Politics: How to Mix Old and New Friends

Article excerpt

Byline: Colin James

April is Australia-New Zealand month, with China thrown in --a variation on February, which was Australia-New Zealand-United States month. That highlights the external priorities which New Zealand has to balance in the 2010s.

New Zealand has regular "track 2" forums with Australia (the oldest, formed in 2004), the United States and Japan. They bring together business and other sector leaders, officials and ministers. They are unofficial, aimed at deepening connections and building a joint constituency for action on bilateral matters and combined actions abroad.

The United States forum was meeting in Christchurch on February 22, the day of the devastating aftershock. Bonding took a novel turn at lunch: under the table.

Also interrupted were the third trilateral talks at high official level, including Australia. The first -- and only -- topic covered was a rundown of the United States' latest analysis of China.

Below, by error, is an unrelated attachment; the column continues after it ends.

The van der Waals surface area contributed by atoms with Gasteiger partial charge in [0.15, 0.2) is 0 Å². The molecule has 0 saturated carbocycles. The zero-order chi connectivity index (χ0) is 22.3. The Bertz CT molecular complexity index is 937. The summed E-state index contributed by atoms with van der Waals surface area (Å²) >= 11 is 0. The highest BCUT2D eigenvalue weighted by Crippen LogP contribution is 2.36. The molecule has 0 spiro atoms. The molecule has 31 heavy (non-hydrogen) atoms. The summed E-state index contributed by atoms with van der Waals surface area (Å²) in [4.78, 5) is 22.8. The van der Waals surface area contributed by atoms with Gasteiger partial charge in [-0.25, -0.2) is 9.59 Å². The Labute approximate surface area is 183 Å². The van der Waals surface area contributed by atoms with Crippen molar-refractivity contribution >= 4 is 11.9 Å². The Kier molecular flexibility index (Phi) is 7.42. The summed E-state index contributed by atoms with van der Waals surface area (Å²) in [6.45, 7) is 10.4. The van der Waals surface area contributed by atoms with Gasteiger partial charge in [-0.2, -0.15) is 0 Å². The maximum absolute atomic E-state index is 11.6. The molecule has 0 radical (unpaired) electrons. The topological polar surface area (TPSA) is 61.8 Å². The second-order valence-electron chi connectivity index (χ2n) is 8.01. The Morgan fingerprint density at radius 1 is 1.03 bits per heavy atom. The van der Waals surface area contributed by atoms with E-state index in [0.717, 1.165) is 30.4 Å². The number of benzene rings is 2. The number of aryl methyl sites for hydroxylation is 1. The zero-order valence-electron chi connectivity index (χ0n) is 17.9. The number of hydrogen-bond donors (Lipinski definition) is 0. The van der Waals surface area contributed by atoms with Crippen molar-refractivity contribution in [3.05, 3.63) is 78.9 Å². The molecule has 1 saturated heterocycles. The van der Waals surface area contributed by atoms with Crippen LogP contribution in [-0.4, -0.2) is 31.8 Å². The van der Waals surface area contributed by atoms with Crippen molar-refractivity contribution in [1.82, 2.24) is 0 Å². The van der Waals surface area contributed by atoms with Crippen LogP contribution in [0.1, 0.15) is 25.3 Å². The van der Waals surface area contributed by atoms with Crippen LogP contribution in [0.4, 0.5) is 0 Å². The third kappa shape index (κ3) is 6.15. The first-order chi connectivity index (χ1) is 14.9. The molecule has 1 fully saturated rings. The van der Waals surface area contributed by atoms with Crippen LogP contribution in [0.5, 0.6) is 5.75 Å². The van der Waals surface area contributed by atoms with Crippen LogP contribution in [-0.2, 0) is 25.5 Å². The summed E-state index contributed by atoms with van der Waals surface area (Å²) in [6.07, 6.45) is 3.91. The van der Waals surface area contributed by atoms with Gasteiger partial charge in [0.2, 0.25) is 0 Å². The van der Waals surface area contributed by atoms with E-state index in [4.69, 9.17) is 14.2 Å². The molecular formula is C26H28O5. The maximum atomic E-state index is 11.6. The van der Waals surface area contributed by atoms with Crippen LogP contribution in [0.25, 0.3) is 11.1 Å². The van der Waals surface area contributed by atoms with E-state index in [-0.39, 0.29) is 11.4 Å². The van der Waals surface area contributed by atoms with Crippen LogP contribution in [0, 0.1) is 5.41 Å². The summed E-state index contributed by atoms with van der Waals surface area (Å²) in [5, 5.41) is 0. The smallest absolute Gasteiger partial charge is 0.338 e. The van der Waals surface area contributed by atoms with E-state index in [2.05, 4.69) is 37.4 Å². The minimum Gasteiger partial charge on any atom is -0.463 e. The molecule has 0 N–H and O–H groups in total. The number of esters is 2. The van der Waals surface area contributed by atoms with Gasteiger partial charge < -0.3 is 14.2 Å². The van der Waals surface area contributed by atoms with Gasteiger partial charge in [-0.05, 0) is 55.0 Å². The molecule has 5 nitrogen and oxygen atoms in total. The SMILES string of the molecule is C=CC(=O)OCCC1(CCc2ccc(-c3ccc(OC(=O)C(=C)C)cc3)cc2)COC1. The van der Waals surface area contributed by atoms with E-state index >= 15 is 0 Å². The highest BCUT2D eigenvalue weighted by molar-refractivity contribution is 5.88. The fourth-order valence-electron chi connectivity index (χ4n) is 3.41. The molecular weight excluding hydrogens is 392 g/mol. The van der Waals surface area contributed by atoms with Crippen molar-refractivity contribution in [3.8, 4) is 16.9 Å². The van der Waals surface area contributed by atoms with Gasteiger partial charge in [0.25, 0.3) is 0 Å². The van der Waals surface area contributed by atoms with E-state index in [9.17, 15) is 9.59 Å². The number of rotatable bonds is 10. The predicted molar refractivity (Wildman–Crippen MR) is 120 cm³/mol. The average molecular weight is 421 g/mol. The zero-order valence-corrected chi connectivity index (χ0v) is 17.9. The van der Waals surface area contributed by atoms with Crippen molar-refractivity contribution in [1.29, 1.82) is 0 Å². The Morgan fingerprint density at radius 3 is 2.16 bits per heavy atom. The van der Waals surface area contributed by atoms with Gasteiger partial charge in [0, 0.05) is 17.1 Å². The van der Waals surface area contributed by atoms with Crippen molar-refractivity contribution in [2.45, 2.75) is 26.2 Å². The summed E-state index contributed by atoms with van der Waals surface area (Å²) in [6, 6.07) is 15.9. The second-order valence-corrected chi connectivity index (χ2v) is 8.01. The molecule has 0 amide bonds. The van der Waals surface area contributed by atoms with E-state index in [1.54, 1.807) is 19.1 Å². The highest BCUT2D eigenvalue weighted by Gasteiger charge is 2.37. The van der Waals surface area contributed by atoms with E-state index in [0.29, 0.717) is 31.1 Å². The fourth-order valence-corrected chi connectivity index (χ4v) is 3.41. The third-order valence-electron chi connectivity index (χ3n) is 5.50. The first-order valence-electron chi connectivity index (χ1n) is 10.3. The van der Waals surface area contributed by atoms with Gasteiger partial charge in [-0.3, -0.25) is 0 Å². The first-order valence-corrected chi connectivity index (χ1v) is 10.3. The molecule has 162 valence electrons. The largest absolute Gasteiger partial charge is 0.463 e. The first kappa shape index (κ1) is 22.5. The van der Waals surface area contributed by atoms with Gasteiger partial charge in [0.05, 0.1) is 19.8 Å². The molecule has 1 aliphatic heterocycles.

The Australian forum next meets on April 8-9 in Auckland.

It will be preceded by a semi-academic conference on China, Australia and New Zealand: the different interests, perspectives and outlooks. Last year's Otago University's annual foreign policy school conference was on China and the bilateral relationship. Now there are ambitions to put together a "track 2" forum with China.

This China syndrome illustrates the sea change in New Zealand's external relations. It will require tricky navigation.

First, there is the close relationship with Australia, affirmed by Julia Gillard's February visit. The economies and societies are deeply intertwined. Anzac Day this month reminds us of that.

But there is also a big difference. Australia's strategic policy centres tightly on its military alliance with the United States, an alliance which plugged it automatically into the Iraq invasion. It thinks itself a serious power. Its defence white paper two years ago called China a potential threat. Australia cannot get traction in its bid to match New Zealand's free trade agreement (FTA) with China.

That FTA owes much to New Zealand's multilateral, non-alliance-based foreign and strategic policy. …

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